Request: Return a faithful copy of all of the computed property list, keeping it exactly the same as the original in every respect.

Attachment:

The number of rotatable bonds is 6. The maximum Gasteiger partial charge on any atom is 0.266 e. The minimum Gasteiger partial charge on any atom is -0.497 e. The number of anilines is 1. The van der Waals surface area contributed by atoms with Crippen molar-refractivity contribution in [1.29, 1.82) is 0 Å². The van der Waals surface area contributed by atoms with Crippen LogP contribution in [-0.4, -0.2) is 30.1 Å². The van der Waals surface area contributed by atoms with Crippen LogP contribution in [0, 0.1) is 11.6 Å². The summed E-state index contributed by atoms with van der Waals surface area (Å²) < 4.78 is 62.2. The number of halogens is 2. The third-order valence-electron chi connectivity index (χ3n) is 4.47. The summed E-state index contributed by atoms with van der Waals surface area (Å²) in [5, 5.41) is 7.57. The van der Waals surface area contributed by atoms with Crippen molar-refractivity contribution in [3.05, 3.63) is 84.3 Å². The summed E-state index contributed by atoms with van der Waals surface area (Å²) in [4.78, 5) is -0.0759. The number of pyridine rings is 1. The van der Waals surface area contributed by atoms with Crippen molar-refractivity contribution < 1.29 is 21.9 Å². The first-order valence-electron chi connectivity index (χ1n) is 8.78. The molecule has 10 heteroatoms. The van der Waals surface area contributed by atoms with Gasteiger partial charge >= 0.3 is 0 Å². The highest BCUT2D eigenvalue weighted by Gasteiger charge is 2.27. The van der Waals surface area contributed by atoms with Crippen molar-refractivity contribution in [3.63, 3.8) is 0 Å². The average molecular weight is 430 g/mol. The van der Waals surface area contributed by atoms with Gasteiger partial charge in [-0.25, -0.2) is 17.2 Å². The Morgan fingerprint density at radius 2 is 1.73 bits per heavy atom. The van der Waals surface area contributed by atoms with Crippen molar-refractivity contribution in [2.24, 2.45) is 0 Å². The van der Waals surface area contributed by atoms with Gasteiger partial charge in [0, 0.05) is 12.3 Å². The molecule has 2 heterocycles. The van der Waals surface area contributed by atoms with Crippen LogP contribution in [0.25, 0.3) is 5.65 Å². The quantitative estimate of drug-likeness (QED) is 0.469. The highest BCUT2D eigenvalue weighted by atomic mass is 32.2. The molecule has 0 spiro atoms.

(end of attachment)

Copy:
The number of rotatable bonds is 6. The maximum Gasteiger partial charge on any atom is 0.266 e. The minimum Gasteiger partial charge on any atom is -0.497 e. The number of anilines is 1. The van der Waals surface area contributed by atoms with Crippen molar-refractivity contribution in [1.29, 1.82) is 0 Å². The van der Waals surface area contributed by atoms with Crippen LogP contribution in [-0.4, -0.2) is 30.1 Å². The van der Waals surface area contributed by atoms with Crippen LogP contribution in [0, 0.1) is 11.6 Å². The summed E-state index contributed by atoms with van der Waals surface area (Å²) < 4.78 is 62.2. The number of halogens is 2. The third-order valence-electron chi connectivity index (χ3n) is 4.47. The summed E-state index contributed by atoms with van der Waals surface area (Å²) in [5, 5.41) is 7.57. The van der Waals surface area contributed by atoms with Crippen molar-refractivity contribution in [3.05, 3.63) is 84.3 Å². The summed E-state index contributed by atoms with van der Waals surface area (Å²) in [4.78, 5) is -0.0759. The number of pyridine rings is 1. The van der Waals surface area contributed by atoms with Crippen molar-refractivity contribution < 1.29 is 21.9 Å². The first-order valence-electron chi connectivity index (χ1n) is 8.78. The molecule has 10 heteroatoms. The van der Waals surface area contributed by atoms with Gasteiger partial charge >= 0.3 is 0 Å². The highest BCUT2D eigenvalue weighted by Gasteiger charge is 2.27. The van der Waals surface area contributed by atoms with Crippen molar-refractivity contribution in [3.63, 3.8) is 0 Å². The average molecular weight is 430 g/mol. The van der Waals surface area contributed by atoms with Gasteiger partial charge in [-0.25, -0.2) is 17.2 Å². The Morgan fingerprint density at radius 2 is 1.73 bits per heavy atom. The van der Waals surface area contributed by atoms with Crippen molar-refractivity contribution in [2.24, 2.45) is 0 Å². The van der Waals surface area contributed by atoms with Gasteiger partial charge in [0, 0.05) is 12.3 Å². The molecule has 2 heterocycles. The van der Waals surface area contributed by atoms with Crippen LogP contribution in [0.25, 0.3) is 5.65 Å². The quantitative estimate of drug-likeness (QED) is 0.469. The highest BCUT2D eigenvalue weighted by atomic mass is 32.2. The molecule has 0 spiro atoms.